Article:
Evan Siddall can’t say the Conservative Party’s campaign pledge to increase the amortization period on mortgages is “dumb.” Not right now, at least.
As president and CEO of the Canada Mortgage and Housing Corporation (CMHC), Siddall is a civil servant with a “duty to remain impartial,” he writes on his Twitter feed, adding “it is inappropriate for me to offer comments on policy during an election campaign.”
But when Andrew Scheer unveiled his platform promise to fix housing affordability—in which the Conservative leader said he’d extend amortization periods from 25 years to 30 years for first-time home buyers (thereby lowering monthly payments), and make changes to the mortgage stress test that might keep a potential buyer out of the market—it’s not hard to predict out how the CMHC boss might react.
That’s because earlier this summer, before the federal election period officially started, Siddell was speaking on a panel when he was asked his thoughts on extending amortizations from 25 years to 30 or even 50 years. “If you extend amortization, you’re increasing demand and increasing debt,” Siddell replied. “So, you know my answer: I think it’s dumb.”
Real estate analysts are equally skeptical of whether the Conservative’s promise will actually address the root problem of housing affordability.
“This is a short-term fix,” says John Pasalis, president of real estate brokerage company Realosophy. “It will help the home buyer who’s in the market right now. But if this stimulus drives more demand—which it probably will, and pushes home prices up eight to 10 per cent per year, versus the 2 per cent increase we’re seeing now—well, then all of a sudden homes are even less affordable one year from now.”
Meanwhile, those new home owners are taking on more debt, Pasalis adds, and the problem of housing affordability is passed on to prospective buyers a year or two down the road, especially in cities that are the least affordable, like Toronto.
Imagine if mortgages could be amortized over 100 years, explains independent analyst Ben Rabidoux. It’d make monthly payments lower, but would that really be addressing housing affordability? “I’d argue it’s not,” he says.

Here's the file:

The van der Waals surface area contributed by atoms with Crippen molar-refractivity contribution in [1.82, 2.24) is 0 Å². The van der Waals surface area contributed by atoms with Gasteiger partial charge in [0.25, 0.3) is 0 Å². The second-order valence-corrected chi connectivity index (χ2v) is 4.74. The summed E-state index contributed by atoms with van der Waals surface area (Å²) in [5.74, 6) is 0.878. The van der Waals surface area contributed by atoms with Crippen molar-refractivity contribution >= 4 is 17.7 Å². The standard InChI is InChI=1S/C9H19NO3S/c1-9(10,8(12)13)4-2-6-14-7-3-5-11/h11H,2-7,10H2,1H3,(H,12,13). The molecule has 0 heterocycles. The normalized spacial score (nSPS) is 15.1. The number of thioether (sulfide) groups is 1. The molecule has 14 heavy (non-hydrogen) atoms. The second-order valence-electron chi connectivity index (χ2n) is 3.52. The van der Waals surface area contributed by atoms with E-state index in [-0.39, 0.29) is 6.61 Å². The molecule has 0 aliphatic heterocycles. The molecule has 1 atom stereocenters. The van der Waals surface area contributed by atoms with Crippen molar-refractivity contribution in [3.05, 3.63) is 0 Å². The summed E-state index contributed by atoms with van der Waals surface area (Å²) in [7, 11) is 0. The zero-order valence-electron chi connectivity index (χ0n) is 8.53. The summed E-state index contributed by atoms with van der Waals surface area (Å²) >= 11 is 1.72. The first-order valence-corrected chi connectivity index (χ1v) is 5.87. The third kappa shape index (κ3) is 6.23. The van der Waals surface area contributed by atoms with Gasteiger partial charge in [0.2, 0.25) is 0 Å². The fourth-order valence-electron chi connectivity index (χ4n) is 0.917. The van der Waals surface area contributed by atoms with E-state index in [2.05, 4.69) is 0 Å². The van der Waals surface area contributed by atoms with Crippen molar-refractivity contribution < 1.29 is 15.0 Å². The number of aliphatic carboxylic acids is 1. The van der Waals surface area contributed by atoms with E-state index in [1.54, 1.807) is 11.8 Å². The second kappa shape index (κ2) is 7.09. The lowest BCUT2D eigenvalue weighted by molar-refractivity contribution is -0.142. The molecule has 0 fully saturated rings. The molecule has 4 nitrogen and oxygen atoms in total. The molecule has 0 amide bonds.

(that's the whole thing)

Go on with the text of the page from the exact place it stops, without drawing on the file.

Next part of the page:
That’s because, to him, there’s a difference making housing more affordable, and making the carrying costs of a home more affordable. “One is the price of the asset,” says Rabidoux, president of research firm North Cove Advisors. “The other is carrying the cost of the debt.”
Not that the Liberals have proven to have long-term solutions. Justin Trudeau’s first campaign promise to expand the First-Time Home Buyer Incentive had its fair share of criticism—from fear that it would increase demand and push up house prices further, to concerns that the government (and taxpayers) are taking on risk by having equity in homes if there’s a downturn in the market.
The Conservatives platform, meanwhile, has drawn praise from the Canadian Real Estate Association and the Canadian Home Builders’ Association, industry associations which say the move would make financing homes more flexible and help open the door to first-time buyers.
Both Rabidoux and Pasalis say there are some positives to be found in the Conservative’s plan: namely, cracking down on money laundering in the real estate sector, opening up surplus federal real estate to development, and removing the stress test from mortgage renewals (the stress test is meant to ensure that people can still afford mortgage payments if interest rates rise).
“I don’t think people should be stress tested once they own a home,” Pasalis says. “It handcuffs you to stick with your current bank even if you don’t want to stick with them.”
Nor does Rabidoux think extending amortization periods to 30 years is something that will get people too worked up—not when the U.S. has 30-year mortgages, as did Canada as recently as 2012.
“But are these [campaign promises] addressing what they’re meant to? Absolutely not,” Rabidoux says. “The fact that the head of CMHC was pushing back against these ideas should be a concern.”